October 14th 2015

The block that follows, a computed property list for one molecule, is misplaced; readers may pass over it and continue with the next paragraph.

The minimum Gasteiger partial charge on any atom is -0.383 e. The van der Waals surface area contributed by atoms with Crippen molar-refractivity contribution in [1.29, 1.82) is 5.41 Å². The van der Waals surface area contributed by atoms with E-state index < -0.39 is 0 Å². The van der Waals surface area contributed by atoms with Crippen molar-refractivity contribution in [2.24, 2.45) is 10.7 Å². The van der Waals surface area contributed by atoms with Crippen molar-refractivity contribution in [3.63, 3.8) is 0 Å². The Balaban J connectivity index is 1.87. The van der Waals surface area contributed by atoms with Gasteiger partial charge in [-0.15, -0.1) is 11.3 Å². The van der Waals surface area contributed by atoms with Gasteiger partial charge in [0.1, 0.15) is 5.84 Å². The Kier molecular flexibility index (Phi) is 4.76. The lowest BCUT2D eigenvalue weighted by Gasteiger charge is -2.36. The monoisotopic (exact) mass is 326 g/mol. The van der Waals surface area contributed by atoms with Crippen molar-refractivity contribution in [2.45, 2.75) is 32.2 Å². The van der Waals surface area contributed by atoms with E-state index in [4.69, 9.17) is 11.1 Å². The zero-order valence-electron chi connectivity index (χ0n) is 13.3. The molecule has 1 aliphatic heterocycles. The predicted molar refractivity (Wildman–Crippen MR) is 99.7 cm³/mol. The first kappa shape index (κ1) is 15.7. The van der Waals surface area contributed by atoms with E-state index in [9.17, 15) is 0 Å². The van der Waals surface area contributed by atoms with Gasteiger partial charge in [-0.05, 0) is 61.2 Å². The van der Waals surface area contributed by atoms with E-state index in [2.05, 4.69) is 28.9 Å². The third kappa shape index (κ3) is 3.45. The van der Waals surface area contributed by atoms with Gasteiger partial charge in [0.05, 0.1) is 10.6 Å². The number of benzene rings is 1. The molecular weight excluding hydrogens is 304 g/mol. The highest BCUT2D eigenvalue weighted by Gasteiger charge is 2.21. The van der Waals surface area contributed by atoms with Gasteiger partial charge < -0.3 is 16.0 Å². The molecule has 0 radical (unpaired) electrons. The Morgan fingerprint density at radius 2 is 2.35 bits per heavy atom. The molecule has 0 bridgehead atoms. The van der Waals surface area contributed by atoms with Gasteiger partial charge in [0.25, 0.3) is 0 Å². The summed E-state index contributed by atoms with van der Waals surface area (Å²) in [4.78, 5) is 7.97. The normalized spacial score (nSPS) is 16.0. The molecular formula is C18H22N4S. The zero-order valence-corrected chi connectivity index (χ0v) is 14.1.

Storms and pounding surf have shaped the wildly beautiful scenery of the northern coast of Cornwall, England’s most southwesterly county. The Atlantic coast of North Cornwall stretches for over 40 miles from Bude to Perranporth along a wildly beautiful landscape, where towns and villages huddle in the cliffs for protection against the sea. It’s easy to see why this is part of the Area of Outstanding Natural Beauty, Cornwall's Protected Landscape, and has the same status and level of protection as a National Park. north cornish coast So it’s no wonder that this beautiful region has proved a magnet for film-makers and our brand new Walk is an exhilarating tour taking the locations of two top TV series – and the birthplace of a legendary king! The new BBC adaptation of Winston Graham’s Poldark novels, shown on Masterpiece on PBS was filmed here. The breathtaking and rugged coastline is a stark reminder of shipwrecks, the one-time importance of tin-mining and of course, a perfect backdrop for a sweeping tale of 18th century romance. And in little Port Isaac, we see the fictional village of Port Wenn, much loved as the home of Martin Clunes’ crusty Doc Martin and a cast of memorable characters in the series about a squeamish GP and his life and loves. But fiction turns to legend at Tintagel, where, it is said, the great King Arthur was born. And this dramatic, ruined castle high on a promontory is truly atmospheric, surrounded by centuries of myth and legend. tintagel Richard, Earl of Cornwall, brother to King Henry III, was inspired to build his castle here in the 1230s because of the connections to Cornish rulers and King Arthur. We explore the remains of his building including the Great Hall, the ruined chapel and the walled garden. The South West Coastal Path leads us past coves and cliffs next to the sea and lanes lead inland to ancient villages, gracious houses and even a vineyard, where we get to taste the wine. The harsh life of the miners is reflected in the land near St Agnes, where we see old tin streams and the iconic ruined engine house of the Wheal Coates mine, still standing tall over the sea. After our days out on the trail, we stay in an old coaching inn on the harbor at Boscastle, a cool and contemporary take on the classic seaside hotel and in a country residence built for a Georgian gentleman, now elegant and tranquil accommodation. And we work up an appetite for the best of local food, from an English breakfast to great seafood and of course, a Cornish pasty and a cream tea (jam on the scone first, then the golden clotted cream, because we’re in Cornwall!) Take a look at the full details of our new North Cornwall Walk and join us next June!

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